This is question number 34 from the 2014 USABO Open Exam:

  1. Black and white mice live on an island and have allele frequencies of B=0.20, b=0.80. On the continent, there is a much large population of mice with allele frequencies B=0.80,b=0.20. Ships begin moving back and forth between the island and the continent. Occasionally, a mouse finds its way onto the ship and leaves the ship and breeds with the mice of the other population. Equal numbers of mice ride in each direction. If the ships move continuously between the island and the continent, will the allele frequencies ultimately stabilize? (Assume that no other forces are affecting allele frequencies.)

A. Both populations will end up at approximately B=0.80, b=0.20.

B. The island and continent populations will stabilize with an allele frequency of B=0.50, b=0.50.

C. Black mice will move to fixation in both populations, because the B allele is dominant.

D. Both populations will end up at B=0.20, b=0.80.

E. The continent's allele frequencies will not change; the island will settle at an equilibrium that is somewhere between the continent's and the island's original states.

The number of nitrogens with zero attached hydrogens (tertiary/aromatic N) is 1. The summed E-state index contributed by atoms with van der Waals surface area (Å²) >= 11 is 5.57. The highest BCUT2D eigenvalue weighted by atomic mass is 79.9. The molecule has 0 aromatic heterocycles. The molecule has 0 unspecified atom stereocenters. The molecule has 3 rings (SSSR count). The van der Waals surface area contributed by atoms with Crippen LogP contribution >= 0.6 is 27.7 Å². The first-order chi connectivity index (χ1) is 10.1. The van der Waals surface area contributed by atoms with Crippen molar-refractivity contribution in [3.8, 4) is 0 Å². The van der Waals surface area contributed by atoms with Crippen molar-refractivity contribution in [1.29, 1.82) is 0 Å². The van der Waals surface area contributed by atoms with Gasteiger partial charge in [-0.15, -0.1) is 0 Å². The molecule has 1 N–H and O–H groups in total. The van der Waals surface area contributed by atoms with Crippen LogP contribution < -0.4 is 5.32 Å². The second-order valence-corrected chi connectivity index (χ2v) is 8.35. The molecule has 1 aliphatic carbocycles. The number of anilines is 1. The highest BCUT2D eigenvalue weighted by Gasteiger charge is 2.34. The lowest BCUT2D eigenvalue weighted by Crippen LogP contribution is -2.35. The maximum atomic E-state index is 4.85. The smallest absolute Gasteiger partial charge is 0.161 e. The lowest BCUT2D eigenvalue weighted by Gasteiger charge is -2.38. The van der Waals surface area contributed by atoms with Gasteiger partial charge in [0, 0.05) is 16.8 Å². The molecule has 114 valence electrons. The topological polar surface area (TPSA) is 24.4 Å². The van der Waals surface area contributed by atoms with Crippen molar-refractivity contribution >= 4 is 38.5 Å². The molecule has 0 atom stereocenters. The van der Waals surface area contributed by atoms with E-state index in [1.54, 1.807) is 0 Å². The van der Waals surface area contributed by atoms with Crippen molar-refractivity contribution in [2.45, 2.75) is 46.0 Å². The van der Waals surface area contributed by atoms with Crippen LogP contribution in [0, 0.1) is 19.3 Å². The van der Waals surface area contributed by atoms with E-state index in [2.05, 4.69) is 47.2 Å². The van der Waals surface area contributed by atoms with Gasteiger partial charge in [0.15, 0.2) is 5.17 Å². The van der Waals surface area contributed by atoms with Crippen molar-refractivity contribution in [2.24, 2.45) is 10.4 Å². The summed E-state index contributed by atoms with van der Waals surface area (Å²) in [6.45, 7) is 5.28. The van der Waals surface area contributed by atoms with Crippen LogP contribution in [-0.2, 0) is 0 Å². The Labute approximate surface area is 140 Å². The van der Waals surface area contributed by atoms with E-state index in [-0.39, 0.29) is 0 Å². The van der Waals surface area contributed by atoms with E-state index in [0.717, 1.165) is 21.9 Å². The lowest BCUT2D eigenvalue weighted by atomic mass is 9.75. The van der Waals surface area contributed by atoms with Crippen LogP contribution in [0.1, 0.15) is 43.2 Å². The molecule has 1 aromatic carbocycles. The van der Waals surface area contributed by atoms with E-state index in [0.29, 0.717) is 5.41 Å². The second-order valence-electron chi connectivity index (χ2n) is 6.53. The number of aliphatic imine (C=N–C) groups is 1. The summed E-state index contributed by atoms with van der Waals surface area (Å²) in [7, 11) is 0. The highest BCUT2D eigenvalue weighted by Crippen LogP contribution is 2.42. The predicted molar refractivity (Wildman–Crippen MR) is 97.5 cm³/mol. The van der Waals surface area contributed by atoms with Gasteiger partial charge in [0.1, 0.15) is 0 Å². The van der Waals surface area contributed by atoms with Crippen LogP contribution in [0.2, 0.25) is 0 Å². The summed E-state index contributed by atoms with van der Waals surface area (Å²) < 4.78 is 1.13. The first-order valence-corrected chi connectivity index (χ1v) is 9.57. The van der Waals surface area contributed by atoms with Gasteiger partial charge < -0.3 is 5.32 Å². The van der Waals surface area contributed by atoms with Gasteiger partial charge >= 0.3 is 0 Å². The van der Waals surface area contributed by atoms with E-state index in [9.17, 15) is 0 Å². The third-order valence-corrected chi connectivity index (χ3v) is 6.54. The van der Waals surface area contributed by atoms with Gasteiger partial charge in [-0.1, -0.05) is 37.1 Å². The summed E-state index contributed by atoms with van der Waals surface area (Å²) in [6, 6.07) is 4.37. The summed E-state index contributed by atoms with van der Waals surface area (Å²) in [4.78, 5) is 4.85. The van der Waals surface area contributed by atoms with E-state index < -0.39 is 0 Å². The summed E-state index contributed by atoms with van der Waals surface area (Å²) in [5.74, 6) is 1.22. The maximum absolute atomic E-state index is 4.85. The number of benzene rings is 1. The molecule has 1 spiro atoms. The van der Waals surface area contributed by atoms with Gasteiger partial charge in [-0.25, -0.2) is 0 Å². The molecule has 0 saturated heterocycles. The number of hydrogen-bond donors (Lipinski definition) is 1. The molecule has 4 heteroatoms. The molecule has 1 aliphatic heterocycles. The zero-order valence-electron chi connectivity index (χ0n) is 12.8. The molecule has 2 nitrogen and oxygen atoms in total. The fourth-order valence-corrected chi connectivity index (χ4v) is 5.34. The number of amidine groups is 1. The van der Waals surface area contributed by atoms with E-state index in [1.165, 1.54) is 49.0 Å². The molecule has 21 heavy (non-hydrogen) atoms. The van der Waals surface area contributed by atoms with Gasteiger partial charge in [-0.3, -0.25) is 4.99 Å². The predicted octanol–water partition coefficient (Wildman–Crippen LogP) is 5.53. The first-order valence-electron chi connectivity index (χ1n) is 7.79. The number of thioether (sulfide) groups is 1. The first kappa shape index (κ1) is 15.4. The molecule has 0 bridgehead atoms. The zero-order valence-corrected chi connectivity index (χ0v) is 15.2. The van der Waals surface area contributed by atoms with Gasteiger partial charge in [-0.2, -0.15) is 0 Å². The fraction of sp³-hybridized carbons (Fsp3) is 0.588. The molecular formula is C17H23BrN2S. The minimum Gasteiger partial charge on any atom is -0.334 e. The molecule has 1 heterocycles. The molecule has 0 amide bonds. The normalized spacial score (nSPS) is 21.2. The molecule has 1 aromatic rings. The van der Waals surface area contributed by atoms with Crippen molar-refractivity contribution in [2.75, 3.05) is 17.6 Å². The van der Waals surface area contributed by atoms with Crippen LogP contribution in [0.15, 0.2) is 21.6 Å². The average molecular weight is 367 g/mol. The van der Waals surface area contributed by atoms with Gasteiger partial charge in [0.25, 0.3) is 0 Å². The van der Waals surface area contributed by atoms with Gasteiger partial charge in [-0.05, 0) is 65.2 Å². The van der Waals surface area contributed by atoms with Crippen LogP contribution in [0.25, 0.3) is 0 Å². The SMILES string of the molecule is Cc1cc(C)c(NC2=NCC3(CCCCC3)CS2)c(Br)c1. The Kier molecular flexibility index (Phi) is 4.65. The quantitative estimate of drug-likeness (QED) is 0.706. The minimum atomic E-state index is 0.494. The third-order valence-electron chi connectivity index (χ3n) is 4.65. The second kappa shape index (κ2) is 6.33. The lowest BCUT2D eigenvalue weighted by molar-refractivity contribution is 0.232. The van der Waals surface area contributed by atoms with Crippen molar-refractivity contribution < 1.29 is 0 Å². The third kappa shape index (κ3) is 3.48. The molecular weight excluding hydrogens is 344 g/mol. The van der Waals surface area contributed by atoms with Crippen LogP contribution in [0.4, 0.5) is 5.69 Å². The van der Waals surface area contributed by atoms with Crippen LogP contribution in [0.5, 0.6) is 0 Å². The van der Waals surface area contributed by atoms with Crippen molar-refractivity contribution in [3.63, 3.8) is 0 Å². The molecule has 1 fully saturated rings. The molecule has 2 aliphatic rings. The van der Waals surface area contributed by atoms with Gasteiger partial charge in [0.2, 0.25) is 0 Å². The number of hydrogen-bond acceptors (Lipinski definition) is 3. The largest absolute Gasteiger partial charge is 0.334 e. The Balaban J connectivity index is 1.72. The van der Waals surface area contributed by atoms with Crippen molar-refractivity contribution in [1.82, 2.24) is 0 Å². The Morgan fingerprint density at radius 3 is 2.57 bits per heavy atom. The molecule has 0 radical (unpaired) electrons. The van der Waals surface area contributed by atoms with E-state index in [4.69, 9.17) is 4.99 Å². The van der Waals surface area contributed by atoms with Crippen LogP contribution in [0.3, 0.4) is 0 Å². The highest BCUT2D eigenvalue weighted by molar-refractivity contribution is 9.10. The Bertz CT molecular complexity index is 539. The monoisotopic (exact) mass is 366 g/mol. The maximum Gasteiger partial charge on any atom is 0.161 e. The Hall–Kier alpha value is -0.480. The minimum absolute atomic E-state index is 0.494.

The correct answer is A. I guessed E, because I thought the difference in allele frequencies on the continent meant that the B allele was selected for there, and since the population was so big, I thought that the immigration and emigration wouldn't affect the allele frequency there so much, while the island's allele frequencies would change a little because of the smaller population.

Why is the answer A, why is E wrong (besides that A is right), and is there a math way or some sort of rule to solve this problem (or are you just supposed to reason it out)?

Thanks! :)

  • $\begingroup$ Just think about it logically. $\endgroup$ – suomynonA Jan 10 '17 at 4:56

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